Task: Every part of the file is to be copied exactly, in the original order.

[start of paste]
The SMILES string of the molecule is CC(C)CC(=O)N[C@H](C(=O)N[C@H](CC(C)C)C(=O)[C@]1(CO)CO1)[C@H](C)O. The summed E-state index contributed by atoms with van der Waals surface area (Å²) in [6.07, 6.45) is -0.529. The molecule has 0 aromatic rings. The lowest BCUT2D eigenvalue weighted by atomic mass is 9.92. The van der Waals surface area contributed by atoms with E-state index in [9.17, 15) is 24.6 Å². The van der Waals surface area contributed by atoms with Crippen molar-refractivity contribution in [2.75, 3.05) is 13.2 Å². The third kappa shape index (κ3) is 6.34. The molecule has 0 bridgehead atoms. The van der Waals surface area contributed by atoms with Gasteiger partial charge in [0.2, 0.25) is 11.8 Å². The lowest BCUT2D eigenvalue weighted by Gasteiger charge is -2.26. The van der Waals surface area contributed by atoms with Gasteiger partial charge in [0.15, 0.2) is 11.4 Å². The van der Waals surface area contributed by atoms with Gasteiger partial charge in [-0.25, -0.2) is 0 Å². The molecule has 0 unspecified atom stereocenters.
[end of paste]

The SMILES string of the molecule is CC(C)CC(=O)N[C@H](C(=O)N[C@H](CC(C)C)C(=O)[C@]1(CO)CO1)[C@H](C)O. The summed E-state index contributed by atoms with van der Waals surface area (Å²) in [6.07, 6.45) is -0.529. The molecule has 0 aromatic rings. The lowest BCUT2D eigenvalue weighted by atomic mass is 9.92. The van der Waals surface area contributed by atoms with E-state index in [9.17, 15) is 24.6 Å². The van der Waals surface area contributed by atoms with Crippen molar-refractivity contribution in [2.75, 3.05) is 13.2 Å². The third kappa shape index (κ3) is 6.34. The molecule has 0 bridgehead atoms. The van der Waals surface area contributed by atoms with Gasteiger partial charge in [0.2, 0.25) is 11.8 Å². The lowest BCUT2D eigenvalue weighted by Gasteiger charge is -2.26. The van der Waals surface area contributed by atoms with Gasteiger partial charge in [0.15, 0.2) is 11.4 Å². The van der Waals surface area contributed by atoms with Gasteiger partial charge in [-0.25, -0.2) is 0 Å². The molecule has 0 unspecified atom stereocenters.